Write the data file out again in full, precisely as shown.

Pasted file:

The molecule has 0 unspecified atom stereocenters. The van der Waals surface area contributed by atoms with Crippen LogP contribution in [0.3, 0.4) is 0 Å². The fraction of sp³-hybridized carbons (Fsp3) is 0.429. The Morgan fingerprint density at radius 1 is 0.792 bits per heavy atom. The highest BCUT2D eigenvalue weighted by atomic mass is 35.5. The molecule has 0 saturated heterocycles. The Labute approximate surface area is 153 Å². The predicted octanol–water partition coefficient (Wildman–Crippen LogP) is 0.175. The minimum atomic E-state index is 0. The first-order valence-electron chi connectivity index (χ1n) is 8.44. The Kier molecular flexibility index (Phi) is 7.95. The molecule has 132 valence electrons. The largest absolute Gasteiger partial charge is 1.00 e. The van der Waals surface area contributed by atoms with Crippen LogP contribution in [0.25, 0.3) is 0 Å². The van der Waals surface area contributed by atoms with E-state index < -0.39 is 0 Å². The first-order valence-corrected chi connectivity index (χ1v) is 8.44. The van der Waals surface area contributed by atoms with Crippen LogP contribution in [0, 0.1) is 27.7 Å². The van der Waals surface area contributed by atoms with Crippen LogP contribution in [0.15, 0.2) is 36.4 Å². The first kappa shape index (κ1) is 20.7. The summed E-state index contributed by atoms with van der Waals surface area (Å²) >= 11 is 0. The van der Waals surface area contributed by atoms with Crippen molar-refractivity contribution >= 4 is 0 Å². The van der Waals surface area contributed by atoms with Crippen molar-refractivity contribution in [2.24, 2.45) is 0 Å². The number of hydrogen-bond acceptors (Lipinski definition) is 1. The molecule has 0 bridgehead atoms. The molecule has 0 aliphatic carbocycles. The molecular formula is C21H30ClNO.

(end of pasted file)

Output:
The molecule has 0 unspecified atom stereocenters. The van der Waals surface area contributed by atoms with Crippen LogP contribution in [0.3, 0.4) is 0 Å². The fraction of sp³-hybridized carbons (Fsp3) is 0.429. The Morgan fingerprint density at radius 1 is 0.792 bits per heavy atom. The highest BCUT2D eigenvalue weighted by atomic mass is 35.5. The molecule has 0 saturated heterocycles. The Labute approximate surface area is 153 Å². The predicted octanol–water partition coefficient (Wildman–Crippen LogP) is 0.175. The minimum atomic E-state index is 0. The first-order valence-electron chi connectivity index (χ1n) is 8.44. The Kier molecular flexibility index (Phi) is 7.95. The molecule has 132 valence electrons. The largest absolute Gasteiger partial charge is 1.00 e. The van der Waals surface area contributed by atoms with Crippen LogP contribution in [0.25, 0.3) is 0 Å². The van der Waals surface area contributed by atoms with E-state index < -0.39 is 0 Å². The first-order valence-corrected chi connectivity index (χ1v) is 8.44. The van der Waals surface area contributed by atoms with Crippen LogP contribution in [0, 0.1) is 27.7 Å². The van der Waals surface area contributed by atoms with Crippen LogP contribution in [0.15, 0.2) is 36.4 Å². The first kappa shape index (κ1) is 20.7. The summed E-state index contributed by atoms with van der Waals surface area (Å²) >= 11 is 0. The van der Waals surface area contributed by atoms with Crippen molar-refractivity contribution >= 4 is 0 Å². The van der Waals surface area contributed by atoms with Crippen molar-refractivity contribution in [2.24, 2.45) is 0 Å². The number of hydrogen-bond acceptors (Lipinski definition) is 1. The molecule has 0 bridgehead atoms. The molecule has 0 aliphatic carbocycles. The molecular formula is C21H30ClNO.